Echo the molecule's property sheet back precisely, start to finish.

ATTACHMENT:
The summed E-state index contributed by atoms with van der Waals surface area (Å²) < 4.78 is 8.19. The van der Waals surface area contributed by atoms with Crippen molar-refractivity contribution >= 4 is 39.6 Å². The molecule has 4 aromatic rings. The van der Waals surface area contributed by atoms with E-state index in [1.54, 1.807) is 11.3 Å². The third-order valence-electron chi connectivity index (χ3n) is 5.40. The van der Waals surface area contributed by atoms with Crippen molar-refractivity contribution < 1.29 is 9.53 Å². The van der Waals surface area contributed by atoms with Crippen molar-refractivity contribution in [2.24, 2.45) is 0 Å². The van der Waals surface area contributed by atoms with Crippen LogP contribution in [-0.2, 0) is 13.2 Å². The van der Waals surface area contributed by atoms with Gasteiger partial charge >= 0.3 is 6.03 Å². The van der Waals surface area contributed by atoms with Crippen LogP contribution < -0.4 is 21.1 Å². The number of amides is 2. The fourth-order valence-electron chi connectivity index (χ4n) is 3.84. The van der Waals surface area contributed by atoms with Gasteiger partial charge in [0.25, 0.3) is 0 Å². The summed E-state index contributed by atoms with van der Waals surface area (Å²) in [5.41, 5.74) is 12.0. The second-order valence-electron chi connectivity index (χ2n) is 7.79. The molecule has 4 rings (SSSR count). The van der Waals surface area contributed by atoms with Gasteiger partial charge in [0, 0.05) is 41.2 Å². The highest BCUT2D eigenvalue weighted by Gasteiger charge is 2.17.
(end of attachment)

The summed E-state index contributed by atoms with van der Waals surface area (Å²) < 4.78 is 8.19. The van der Waals surface area contributed by atoms with Crippen molar-refractivity contribution >= 4 is 39.6 Å². The molecule has 4 aromatic rings. The van der Waals surface area contributed by atoms with E-state index in [1.54, 1.807) is 11.3 Å². The third-order valence-electron chi connectivity index (χ3n) is 5.40. The van der Waals surface area contributed by atoms with Crippen molar-refractivity contribution < 1.29 is 9.53 Å². The van der Waals surface area contributed by atoms with Crippen molar-refractivity contribution in [2.24, 2.45) is 0 Å². The van der Waals surface area contributed by atoms with Crippen LogP contribution in [-0.2, 0) is 13.2 Å². The van der Waals surface area contributed by atoms with Gasteiger partial charge >= 0.3 is 6.03 Å². The van der Waals surface area contributed by atoms with Crippen LogP contribution < -0.4 is 21.1 Å². The number of amides is 2. The fourth-order valence-electron chi connectivity index (χ4n) is 3.84. The van der Waals surface area contributed by atoms with Gasteiger partial charge in [0.25, 0.3) is 0 Å². The summed E-state index contributed by atoms with van der Waals surface area (Å²) in [5.41, 5.74) is 12.0. The second-order valence-electron chi connectivity index (χ2n) is 7.79. The molecule has 4 rings (SSSR count). The van der Waals surface area contributed by atoms with Gasteiger partial charge in [0, 0.05) is 41.2 Å². The highest BCUT2D eigenvalue weighted by Gasteiger charge is 2.17.